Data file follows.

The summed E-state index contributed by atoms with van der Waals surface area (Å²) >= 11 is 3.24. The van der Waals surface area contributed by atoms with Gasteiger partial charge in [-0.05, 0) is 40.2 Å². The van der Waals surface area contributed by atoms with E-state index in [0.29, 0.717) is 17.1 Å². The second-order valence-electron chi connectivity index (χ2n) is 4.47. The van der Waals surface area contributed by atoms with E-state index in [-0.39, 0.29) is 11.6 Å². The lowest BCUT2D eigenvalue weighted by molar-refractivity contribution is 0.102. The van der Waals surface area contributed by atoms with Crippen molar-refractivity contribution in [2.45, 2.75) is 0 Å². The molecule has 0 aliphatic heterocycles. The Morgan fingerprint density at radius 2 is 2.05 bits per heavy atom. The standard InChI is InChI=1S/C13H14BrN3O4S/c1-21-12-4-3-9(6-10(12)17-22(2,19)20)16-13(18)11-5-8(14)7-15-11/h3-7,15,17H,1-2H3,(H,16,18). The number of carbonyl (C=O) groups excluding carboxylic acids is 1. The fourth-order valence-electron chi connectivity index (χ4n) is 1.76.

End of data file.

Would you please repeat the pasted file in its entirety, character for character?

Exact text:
The summed E-state index contributed by atoms with van der Waals surface area (Å²) >= 11 is 3.24. The van der Waals surface area contributed by atoms with Gasteiger partial charge in [-0.05, 0) is 40.2 Å². The van der Waals surface area contributed by atoms with E-state index in [0.29, 0.717) is 17.1 Å². The second-order valence-electron chi connectivity index (χ2n) is 4.47. The van der Waals surface area contributed by atoms with E-state index in [-0.39, 0.29) is 11.6 Å². The lowest BCUT2D eigenvalue weighted by molar-refractivity contribution is 0.102. The van der Waals surface area contributed by atoms with Crippen molar-refractivity contribution in [2.45, 2.75) is 0 Å². The molecule has 0 aliphatic heterocycles. The Morgan fingerprint density at radius 2 is 2.05 bits per heavy atom. The standard InChI is InChI=1S/C13H14BrN3O4S/c1-21-12-4-3-9(6-10(12)17-22(2,19)20)16-13(18)11-5-8(14)7-15-11/h3-7,15,17H,1-2H3,(H,16,18). The number of carbonyl (C=O) groups excluding carboxylic acids is 1. The fourth-order valence-electron chi connectivity index (χ4n) is 1.76.